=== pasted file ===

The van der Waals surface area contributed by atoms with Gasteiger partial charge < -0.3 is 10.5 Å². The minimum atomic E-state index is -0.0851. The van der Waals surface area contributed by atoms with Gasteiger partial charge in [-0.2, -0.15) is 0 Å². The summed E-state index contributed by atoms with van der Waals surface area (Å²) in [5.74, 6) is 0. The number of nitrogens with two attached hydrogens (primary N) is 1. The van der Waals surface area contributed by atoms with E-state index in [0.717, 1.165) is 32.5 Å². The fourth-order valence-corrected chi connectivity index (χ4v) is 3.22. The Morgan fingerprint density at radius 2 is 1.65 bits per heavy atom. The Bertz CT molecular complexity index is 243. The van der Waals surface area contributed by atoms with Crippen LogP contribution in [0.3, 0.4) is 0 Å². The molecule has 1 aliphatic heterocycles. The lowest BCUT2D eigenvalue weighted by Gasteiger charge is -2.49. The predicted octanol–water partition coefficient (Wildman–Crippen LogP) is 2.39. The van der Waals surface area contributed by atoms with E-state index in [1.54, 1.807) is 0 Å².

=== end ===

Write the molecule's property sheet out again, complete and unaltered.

The van der Waals surface area contributed by atoms with Gasteiger partial charge < -0.3 is 10.5 Å². The minimum atomic E-state index is -0.0851. The van der Waals surface area contributed by atoms with Gasteiger partial charge in [-0.2, -0.15) is 0 Å². The summed E-state index contributed by atoms with van der Waals surface area (Å²) in [5.74, 6) is 0. The number of nitrogens with two attached hydrogens (primary N) is 1. The van der Waals surface area contributed by atoms with E-state index in [0.717, 1.165) is 32.5 Å². The fourth-order valence-corrected chi connectivity index (χ4v) is 3.22. The Morgan fingerprint density at radius 2 is 1.65 bits per heavy atom. The Bertz CT molecular complexity index is 243. The van der Waals surface area contributed by atoms with Crippen LogP contribution in [0.3, 0.4) is 0 Å². The molecule has 1 aliphatic heterocycles. The lowest BCUT2D eigenvalue weighted by Gasteiger charge is -2.49. The predicted octanol–water partition coefficient (Wildman–Crippen LogP) is 2.39. The van der Waals surface area contributed by atoms with E-state index in [1.54, 1.807) is 0 Å².